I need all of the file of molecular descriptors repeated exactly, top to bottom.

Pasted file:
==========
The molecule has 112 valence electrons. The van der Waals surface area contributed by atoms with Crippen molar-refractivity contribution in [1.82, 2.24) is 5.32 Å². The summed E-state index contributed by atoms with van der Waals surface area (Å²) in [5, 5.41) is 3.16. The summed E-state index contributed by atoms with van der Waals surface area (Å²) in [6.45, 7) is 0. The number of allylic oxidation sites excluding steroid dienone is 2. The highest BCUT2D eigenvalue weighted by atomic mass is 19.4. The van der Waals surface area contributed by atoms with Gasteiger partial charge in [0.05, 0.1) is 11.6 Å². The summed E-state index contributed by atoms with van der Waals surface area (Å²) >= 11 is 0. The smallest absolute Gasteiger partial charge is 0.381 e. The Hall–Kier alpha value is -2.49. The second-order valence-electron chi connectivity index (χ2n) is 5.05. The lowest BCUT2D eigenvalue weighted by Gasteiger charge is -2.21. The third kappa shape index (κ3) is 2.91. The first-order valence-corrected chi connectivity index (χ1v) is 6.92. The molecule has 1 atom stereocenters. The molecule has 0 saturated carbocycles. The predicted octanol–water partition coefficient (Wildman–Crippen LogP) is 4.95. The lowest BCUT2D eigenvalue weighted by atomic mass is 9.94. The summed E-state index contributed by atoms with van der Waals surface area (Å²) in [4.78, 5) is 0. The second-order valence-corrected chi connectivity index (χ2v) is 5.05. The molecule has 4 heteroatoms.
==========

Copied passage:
The molecule has 112 valence electrons. The van der Waals surface area contributed by atoms with Crippen molar-refractivity contribution in [1.82, 2.24) is 5.32 Å². The summed E-state index contributed by atoms with van der Waals surface area (Å²) in [5, 5.41) is 3.16. The summed E-state index contributed by atoms with van der Waals surface area (Å²) in [6.45, 7) is 0. The number of allylic oxidation sites excluding steroid dienone is 2. The highest BCUT2D eigenvalue weighted by atomic mass is 19.4. The van der Waals surface area contributed by atoms with Gasteiger partial charge in [0.05, 0.1) is 11.6 Å². The summed E-state index contributed by atoms with van der Waals surface area (Å²) >= 11 is 0. The smallest absolute Gasteiger partial charge is 0.381 e. The Hall–Kier alpha value is -2.49. The second-order valence-electron chi connectivity index (χ2n) is 5.05. The lowest BCUT2D eigenvalue weighted by Gasteiger charge is -2.21. The third kappa shape index (κ3) is 2.91. The first-order valence-corrected chi connectivity index (χ1v) is 6.92. The molecule has 1 atom stereocenters. The molecule has 0 saturated carbocycles. The predicted octanol–water partition coefficient (Wildman–Crippen LogP) is 4.95. The lowest BCUT2D eigenvalue weighted by atomic mass is 9.94. The summed E-state index contributed by atoms with van der Waals surface area (Å²) in [4.78, 5) is 0. The second-order valence-corrected chi connectivity index (χ2v) is 5.05. The molecule has 4 heteroatoms.